Ethics approval was obtained through the Nepean Blue Mountains Local Health District Human Ethics Committee (Study no. LNR/12/Nepean/68).
Six scenarios were designed using a modified Delphi method. Authors developed a consensus among a panel of experts utilizing the available national and international resuscitation guidelines 26–29 (Table 1). A panel of six experts participated in a modified Delphi panel for achieving convergence of opinion. A two-thirds majority was used for consensus building from responses obtained by these experts to finally develop the six scenarios. All six scenarios were piloted before the intervention. A group (2–4) of pediatric year 4 resident doctors participated in the trial sessions each week before the actual intervention. Each scenario was piloted once and was modified based on feedback from participating residents. These residents were excluded from the study.
Checklists were developed for each scenario from the PALS and APLS curriculum. The scenarios and checklists were developed by a panel of pediatricians with input from pediatric critical care experts. Each checklist covered criteria including important items of history, physical exam, diagnosis, and management, as well as skill components of the case such as cardioversion and intubation. The cardiopulmonary resuscitation (CPR) checklist and the intubation checklist were standardized across all scenarios. The CPR checklist covered all five components of high-quality CPR; adequate rates, depth, complete chest recoil, minimal interruption, and avoidance of excessive ventilation. The intubation checklist assessed items such as preparation, preoxygenation, cricoid pressure, sedation, and postintubation assessment of proper endotracheal tube placement. During the scenario demonstration session, the checklist was completed by one of the investigators with the intention to ensure that all the tasks were completed for each scenario in accordance with the resuscitation guidelines. Steps missed in any session were discussed in the debriefing session.
The scenarios included initial clinical vignettes, which were read out to the participants. Based on the vignette, investigators then managed the case according to the information provided and in alignment with the current resuscitation guidelines. The study participants observed investigators perform the entire task. Investigators demonstrated high-quality CPR during the scenario demonstrations including the entire five quality components.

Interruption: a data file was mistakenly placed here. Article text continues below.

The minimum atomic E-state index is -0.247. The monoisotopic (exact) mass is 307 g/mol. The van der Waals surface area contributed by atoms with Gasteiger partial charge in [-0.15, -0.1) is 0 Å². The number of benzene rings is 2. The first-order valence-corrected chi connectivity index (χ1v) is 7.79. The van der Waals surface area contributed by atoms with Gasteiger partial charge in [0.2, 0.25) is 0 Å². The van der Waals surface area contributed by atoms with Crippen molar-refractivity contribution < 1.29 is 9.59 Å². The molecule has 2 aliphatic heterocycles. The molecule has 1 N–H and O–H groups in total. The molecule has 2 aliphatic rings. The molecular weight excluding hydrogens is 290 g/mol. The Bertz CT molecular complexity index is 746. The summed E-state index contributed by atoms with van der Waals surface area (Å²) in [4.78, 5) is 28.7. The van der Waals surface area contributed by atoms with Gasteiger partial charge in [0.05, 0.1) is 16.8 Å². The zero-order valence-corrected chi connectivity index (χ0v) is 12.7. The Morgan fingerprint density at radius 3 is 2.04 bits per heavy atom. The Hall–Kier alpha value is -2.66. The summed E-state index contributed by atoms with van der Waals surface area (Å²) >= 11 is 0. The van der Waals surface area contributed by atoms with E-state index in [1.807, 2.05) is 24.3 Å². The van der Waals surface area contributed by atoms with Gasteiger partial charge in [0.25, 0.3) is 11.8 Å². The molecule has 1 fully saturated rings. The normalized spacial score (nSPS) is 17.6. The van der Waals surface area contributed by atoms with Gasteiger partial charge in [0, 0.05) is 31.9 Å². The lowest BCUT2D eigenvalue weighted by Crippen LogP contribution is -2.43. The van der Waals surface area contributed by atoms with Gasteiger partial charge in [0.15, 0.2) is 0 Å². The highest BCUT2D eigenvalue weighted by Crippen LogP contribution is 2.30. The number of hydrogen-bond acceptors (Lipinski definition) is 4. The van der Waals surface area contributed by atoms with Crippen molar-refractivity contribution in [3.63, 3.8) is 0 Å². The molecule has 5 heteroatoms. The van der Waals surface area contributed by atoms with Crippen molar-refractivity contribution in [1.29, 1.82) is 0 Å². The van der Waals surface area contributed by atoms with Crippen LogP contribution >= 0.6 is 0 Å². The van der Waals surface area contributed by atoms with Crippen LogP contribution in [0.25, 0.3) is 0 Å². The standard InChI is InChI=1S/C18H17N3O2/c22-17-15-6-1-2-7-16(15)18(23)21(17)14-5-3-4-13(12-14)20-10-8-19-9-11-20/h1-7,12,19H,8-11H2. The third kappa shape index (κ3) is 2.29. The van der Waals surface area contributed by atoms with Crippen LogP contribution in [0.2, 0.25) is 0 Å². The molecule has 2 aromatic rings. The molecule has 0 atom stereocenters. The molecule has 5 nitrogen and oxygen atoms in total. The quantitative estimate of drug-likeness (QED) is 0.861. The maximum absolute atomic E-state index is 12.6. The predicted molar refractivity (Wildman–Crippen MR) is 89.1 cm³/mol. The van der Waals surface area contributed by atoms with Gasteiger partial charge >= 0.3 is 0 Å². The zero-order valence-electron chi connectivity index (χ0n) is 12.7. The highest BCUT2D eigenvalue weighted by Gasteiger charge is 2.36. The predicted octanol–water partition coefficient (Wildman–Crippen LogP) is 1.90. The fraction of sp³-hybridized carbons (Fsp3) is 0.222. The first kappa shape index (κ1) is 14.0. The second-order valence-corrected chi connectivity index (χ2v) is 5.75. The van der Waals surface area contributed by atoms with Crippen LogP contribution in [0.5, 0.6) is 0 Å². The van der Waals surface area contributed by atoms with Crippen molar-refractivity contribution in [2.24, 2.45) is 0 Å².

For this purpose, an age appropriate low-fidelity mannequin and all other necessary equipment were used for the practical demonstration. A whiteboard was used to list medication dosing and equipment sizing. To provide maximum exposure in handling critical care patients all scenarios culminated in an end point of cardiac, respiratory, or cardio-respiratory arrest.
Each scenario took approximately 10 min followed by 5 min of debriefing. The debriefing sessions were run in a standardized fashion to provide specific feedback aimed at improving the performance. This was in the form of a dialog with participant involvement. Feedback was tailored to the learning objectives such as knowledge, technical and communication skills, and team behavior. Special focus was on quality of CPR in the feedback sessions.
The six scenario demonstrations were held fortnightly at Pediatric Grand Rounds. Only one scenario was demonstrated at each Grand Round and then each scenario was repeated once over the next 3 months so that the course of scenarios was completed over 6 months. All Pediatric Grand Rounds attendees who participated in the study were HCPs (residents, pediatricians, and nurses). Participants attended according to their roster. If rostered for the day, then they attended grand rounds, attendance at which is obligatory.
The impact of the education intervention on the participants who attended Pediatric Grand Rounds was assessed by having participants complete the two questionnaires (A and B) in a written format at the Pediatric Grand Rounds where the scenarios were demonstrated. The first questionnaire was completed prior to the commencement of scenario demonstrations (Questionnaire A) and the second 6 months later (Questionnaire B), which was 2 weeks after completion of scenario demonstrations (Figure 1). The participants’ attendance at Pediatric Grand Rounds was tracked and recorded.
Figure 1. Six scenarios were held fortnightly and then each was repeated once over the next 3 months. Participants were assessed by two questionnaires (A and B), one initially and one 6 months after completion of scenario sessions.
A question bank of 75 pediatric emergency medicine and critical care written multiple-choice questions (MCQ) pertinent to the case scenarios were prepared with the aim to appropriately assess participant’s patient assessment and intervention skills. The questionnaires were derived from the current resuscitation guidelines (APLS and PALS) and were designed and prepared by two pediatric emergency experts (26–29). Each questionnaire (A and B) had questions that aimed to cover acute care pediatrics and had the same content but presented in a different way. The intention was to uniformly assess participants’ theoretical knowledge.
Twenty-five questions were randomly chosen by computer for the initial questionnaire A undertaken by all participants and 25 for the post demonstration questionnaire B. Twenty percent of questions were repeated between the two tests. Thirty minutes were allocated for participants to complete the questionnaires. Participants were not informed of their results at any time during the study.
Participants’ confidence level in managing each whole scenario was assessed at the same time as questionnaire A and B using a Likert scale where 0–2 = not confident, 3–5 = somewhat confident, 6–8 = confident, and 9–10 = very confident. The different Likert scale categories were aggregated into two distinct categories of confident vs. not confident for analysis. The confident category was 6–10 on the Likert scale and not confident category as 0–5 on the Likert scale.